Opening Ceremony of Olympics in London – Hyped in Press but Not Loved By All

Posted on July 28, 2012


Foreign and Brit press all seem to have glowing reports of the opening ceremonies of the Olympics. Was I wearing the wrong glasses? I found it boring and not that good – a messy jumble of images and sounds. The culture of Britain will not be killed by immigrants. It has been dispatched by the director of this spectacle, Boyle.

Many in my range of friends on FaceBook were of the same persuasion – several tuning out and watching their favorite television programs or enjoying an outdoor event while the weather holds.

It did not appear that the Queen herself thought much of it if pictures are, in fact, worth a thousand words:

Then again, it did not look as if the Queen was her old fit self last night:

When this writer went to review the video of Bond and Queen parachuting into the stadium, the message “removed by uploader” popped up.  It was also not easily found on YouTube.  Perhaps second thoughts will prevail.

Boyle represents a continuum from the darkness of Dickens to the darkened state of British health care – another aspect of the evening that got a gloss over.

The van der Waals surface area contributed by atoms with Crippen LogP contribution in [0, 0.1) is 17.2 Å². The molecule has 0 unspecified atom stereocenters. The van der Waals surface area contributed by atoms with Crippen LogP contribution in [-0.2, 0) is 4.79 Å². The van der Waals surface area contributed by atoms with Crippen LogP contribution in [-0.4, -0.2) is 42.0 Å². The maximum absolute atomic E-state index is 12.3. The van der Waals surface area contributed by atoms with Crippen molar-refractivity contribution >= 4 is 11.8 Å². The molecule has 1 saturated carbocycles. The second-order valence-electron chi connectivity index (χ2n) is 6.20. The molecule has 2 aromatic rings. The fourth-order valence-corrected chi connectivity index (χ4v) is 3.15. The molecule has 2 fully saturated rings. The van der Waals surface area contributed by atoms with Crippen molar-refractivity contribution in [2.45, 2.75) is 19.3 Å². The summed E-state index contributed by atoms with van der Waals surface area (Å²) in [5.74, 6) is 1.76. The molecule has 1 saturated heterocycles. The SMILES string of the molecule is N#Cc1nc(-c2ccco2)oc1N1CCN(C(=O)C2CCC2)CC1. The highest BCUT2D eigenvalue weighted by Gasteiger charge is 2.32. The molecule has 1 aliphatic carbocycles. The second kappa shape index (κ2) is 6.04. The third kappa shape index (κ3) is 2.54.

And when did pop music dominate the last 40 years of the British music scene?  OK, if  you were a member of the masses and clearly that was the target audience of the evening.  But wherefore art thou Andrew Lloyd Webber or the talent that brought us the remarkable staging and play “War Horse”?  Too upper class?  Too tuneful?  Too literate?

If I want to see rabble, I will go see a re-staging of “Oliver.”  Give me a little more true entertainment sans lecture.  This whole thing takes me back to other areas of decline in standards such as dragging down the language of the Elizabethans in the Anglican prayer book to the level of the common man today.  Why aren’t we looking up and setting higher goals rather than trying to befriend the lowest common denominator?

The show more than demystified the monarchy – it was a misstep in Queen Elizabeth’s drive to bring the crown into the present time.  It was the kind of thing that changed perceptions entirely and in a way that would be wildly misinterpreted by her people.  They will now think of her as one of them.  Only Bond came out of it in tact.  He’s still an icon and face it: he delivered up the Queen to pop culture.